For the next six months the Battalion continued its training, especially in musketry, for which special facilities were available. On the 3rd July orders were received to send a draft of 3 officers and 260 other ranks to the 1/7th Battalion in France. Their departure was a heavy blow to the Battalion, which, by this time, had attained a high degree of efficiency. The draft, however, was replaced the same day by the arrival of a similar number of men from England.

On the 12th August the Battalion was ordered to prepare for Egypt, and, with the 2/8th Middlesex, embarked on H.M.T. Minnewaska. Out at sea the destination of the. ship was changed, and a few days later the vessel steamed into Mudros Harbour, the greatest excitement prevailing on board, as everyone expected to land on the Gallipoli Peninsula. At Mudros, however, it was made evident that the move to that Island was due to a Staff misunderstanding, and that the proper destination of the vessel was Alexandria. So, again choking down their disappointment, the Middlesex men saw their hopes of immediate active service dashed, and the boat put out to sea once more, for Egypt. Alexandria was reached on the 31st August, and on the following day the Battalion disembarked and entrained for Cairo, taking over the Citadel from Australian troops, a strong detachment of the Middlesex being sent off to guard prisoners of war at Maadi.

Ten pleasant weeks were spent at Cairo, and then, early in November, there were rumours of trouble brewing with the Senussi tribes of Western Egypt. On the 20th November the Composite Cavalry and Infantry Brigades were formed, and on the 22nd the 2/7th Middlesex was ordered to join the latter Brigade at once at Alexandria. The Brigade went into camp at Qamaria and refitted.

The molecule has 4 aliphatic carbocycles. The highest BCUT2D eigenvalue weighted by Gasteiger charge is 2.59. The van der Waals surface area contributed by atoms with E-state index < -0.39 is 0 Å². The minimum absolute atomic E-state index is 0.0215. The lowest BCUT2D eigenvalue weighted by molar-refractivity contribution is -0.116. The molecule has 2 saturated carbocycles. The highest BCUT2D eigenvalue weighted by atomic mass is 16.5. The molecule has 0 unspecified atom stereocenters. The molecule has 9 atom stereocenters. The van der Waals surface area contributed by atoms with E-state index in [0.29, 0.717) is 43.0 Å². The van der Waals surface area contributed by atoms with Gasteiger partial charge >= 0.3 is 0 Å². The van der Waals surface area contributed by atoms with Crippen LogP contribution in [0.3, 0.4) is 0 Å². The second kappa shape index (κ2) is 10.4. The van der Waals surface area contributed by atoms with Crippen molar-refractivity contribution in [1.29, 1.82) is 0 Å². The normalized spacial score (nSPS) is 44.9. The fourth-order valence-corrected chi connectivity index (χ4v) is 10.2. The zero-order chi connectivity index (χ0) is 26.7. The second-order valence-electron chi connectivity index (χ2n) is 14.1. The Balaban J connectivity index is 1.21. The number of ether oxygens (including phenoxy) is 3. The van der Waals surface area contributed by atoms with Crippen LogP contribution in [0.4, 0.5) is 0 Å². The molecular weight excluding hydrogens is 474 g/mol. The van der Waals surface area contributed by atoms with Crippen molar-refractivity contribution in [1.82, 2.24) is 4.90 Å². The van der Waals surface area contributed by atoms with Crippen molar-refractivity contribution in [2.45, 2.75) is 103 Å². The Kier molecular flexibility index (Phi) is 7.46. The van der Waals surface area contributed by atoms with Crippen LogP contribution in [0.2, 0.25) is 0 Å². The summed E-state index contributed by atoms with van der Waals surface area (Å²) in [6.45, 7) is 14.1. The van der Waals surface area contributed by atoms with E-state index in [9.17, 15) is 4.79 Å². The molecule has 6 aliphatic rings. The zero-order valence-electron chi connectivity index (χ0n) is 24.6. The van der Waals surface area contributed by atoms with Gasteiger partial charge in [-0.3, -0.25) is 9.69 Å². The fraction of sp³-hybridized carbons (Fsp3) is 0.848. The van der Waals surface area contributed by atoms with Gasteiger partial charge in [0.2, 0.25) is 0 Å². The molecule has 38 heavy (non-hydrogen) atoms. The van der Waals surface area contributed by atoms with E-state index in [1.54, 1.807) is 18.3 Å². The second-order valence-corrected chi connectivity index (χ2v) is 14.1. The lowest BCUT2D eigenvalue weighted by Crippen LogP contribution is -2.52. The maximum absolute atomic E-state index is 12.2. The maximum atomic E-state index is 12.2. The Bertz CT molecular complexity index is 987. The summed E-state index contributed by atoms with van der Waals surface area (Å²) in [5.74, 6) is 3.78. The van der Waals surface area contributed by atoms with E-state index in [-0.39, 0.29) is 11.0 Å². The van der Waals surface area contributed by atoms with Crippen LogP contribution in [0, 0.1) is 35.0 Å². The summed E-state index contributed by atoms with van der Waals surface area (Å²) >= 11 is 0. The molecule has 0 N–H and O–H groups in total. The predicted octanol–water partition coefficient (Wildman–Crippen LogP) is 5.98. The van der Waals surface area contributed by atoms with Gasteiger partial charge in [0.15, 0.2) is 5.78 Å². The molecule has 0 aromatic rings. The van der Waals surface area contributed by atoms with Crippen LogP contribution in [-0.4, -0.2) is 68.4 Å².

With the exception of its formation the history of the 2/8th Middlesex is largely that of the 2/7th Battalion.

The 2/8th Middlesex was formed at Hampton Court on the 14th September, 1914, its first C.O. being Lieut.-Colonel L. C. Dams. The Battalion was quartered in the Cavalry Barracks, Hampton Court, Hampton Court House, and other houses in the neighbourhood. Training was carried out in Bushey Park, though no uniforms or rifles were then available. On the 15th November, 1914, the Battalion moved to Staines, becoming (like the 2/7th Battalion) part of the Middlesex Brigade of the Home Counties Division. From this period onwards there is little in the early history of the 2/8th which differs from that of the 2/7th, though on the day of the departure of the two Battalions from Southampton, great was the excitement aboard the Grantully Castle when, at the last moment, a draft of three officers and a small number of men joined the 2/8th: the men wore scarlet tunics! Like the 2/7th, the 2/8th also sent a large draft of officers and men to France, but to the 1/8th Battalion. When the Battalion left Gibraltar and arrived at Alexandria on the 31st August, the 2/8th was likewise quartered in Cairo, moving back to Alexandria on the 22nd November to join the Composite Infantry Brigade.